The classification and naming of jasper varieties presents a challenge.[13] Terms attributed to various well-defined materials includes the geographic locality where it is found, sometimes quite restricted such as "Bruneau" (a canyon) and "Lahontan" (a lake), rivers and even individual mountains; many are fanciful, such as "forest fire" or "rainbow", while others are descriptive, such as "autumn" or "porcelain". A few are designated by the place of origin such as a brown Egyptian or red African.

Banded iron formations[edit]

Jasper is the main component in the silica-rich parts of banded iron formations (BIFs) which indicate low, but present, amounts of dissolved oxygen in the water such as during the Great Oxidation Event or snowball earths.[14] The red bands, typically more competent than the hematite layers surrounding it, are made of microcrystalline red chert, also called jasper.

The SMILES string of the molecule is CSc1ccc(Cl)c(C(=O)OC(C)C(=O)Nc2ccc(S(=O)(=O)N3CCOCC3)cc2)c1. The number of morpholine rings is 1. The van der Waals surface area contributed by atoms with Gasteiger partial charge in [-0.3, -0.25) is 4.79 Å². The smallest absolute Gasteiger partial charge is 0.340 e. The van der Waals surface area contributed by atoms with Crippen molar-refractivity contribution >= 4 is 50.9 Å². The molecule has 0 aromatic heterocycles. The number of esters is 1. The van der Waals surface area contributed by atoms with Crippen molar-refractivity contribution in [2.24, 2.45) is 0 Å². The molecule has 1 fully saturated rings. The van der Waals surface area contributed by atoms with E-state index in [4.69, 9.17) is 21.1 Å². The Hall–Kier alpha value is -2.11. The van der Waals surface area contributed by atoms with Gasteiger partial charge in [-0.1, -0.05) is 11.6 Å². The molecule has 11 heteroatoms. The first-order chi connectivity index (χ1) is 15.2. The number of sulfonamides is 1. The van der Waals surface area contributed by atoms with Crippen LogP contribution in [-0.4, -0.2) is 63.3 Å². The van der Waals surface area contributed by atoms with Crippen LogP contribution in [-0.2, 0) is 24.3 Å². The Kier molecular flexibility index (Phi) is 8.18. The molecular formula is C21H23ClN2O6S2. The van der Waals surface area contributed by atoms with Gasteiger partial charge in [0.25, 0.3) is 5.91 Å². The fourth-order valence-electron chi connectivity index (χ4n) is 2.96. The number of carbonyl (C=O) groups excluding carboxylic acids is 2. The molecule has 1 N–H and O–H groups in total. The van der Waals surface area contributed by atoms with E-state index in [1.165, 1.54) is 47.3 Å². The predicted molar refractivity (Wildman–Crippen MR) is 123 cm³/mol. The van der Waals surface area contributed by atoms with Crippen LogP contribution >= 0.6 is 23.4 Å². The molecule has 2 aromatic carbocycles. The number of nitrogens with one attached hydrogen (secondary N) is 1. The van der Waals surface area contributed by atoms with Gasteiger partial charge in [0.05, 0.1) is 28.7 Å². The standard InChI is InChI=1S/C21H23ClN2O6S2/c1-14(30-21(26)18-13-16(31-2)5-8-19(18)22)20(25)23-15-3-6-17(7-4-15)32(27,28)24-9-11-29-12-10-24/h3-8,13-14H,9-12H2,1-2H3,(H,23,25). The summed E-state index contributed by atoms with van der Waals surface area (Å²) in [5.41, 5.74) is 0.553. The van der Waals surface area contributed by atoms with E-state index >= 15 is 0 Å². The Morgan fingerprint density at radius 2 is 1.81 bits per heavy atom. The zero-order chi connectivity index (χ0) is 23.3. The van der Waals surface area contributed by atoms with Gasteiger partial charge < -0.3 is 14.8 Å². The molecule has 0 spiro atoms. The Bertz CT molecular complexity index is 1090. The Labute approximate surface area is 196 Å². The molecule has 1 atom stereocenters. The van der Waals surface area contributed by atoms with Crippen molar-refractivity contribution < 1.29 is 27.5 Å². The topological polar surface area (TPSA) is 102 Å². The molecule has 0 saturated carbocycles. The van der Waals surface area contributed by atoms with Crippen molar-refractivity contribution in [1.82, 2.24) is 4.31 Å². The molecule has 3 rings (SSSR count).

Picture jaspers[edit]

Picture jaspers exhibit combinations of patterns {such as banding from flow or depositional patterns (from water or wind), dendritic or color variations} resulting in what appear to be scenes or images (on a cut section). Diffusion from a center produces a distinctive orbicular appearance, i.e., leopard skin jasper, or linear banding from a fracture as seen in leisegang jasper. Healed, fragmented rock produces brecciated (broken) jasper.

While these "picture jaspers" can be found all over the world, specific colors or patterns are unique to the geographic region from which they originate. The primary source of the stone is Indonesia, especially in Purbalingga district.Oregon's Biggs jasper, and Idaho's Bruneau jasper from the Bruneau River canyon are particularly fine examples. Other examples can be seen at Llanddwyn Island in Wales.[15]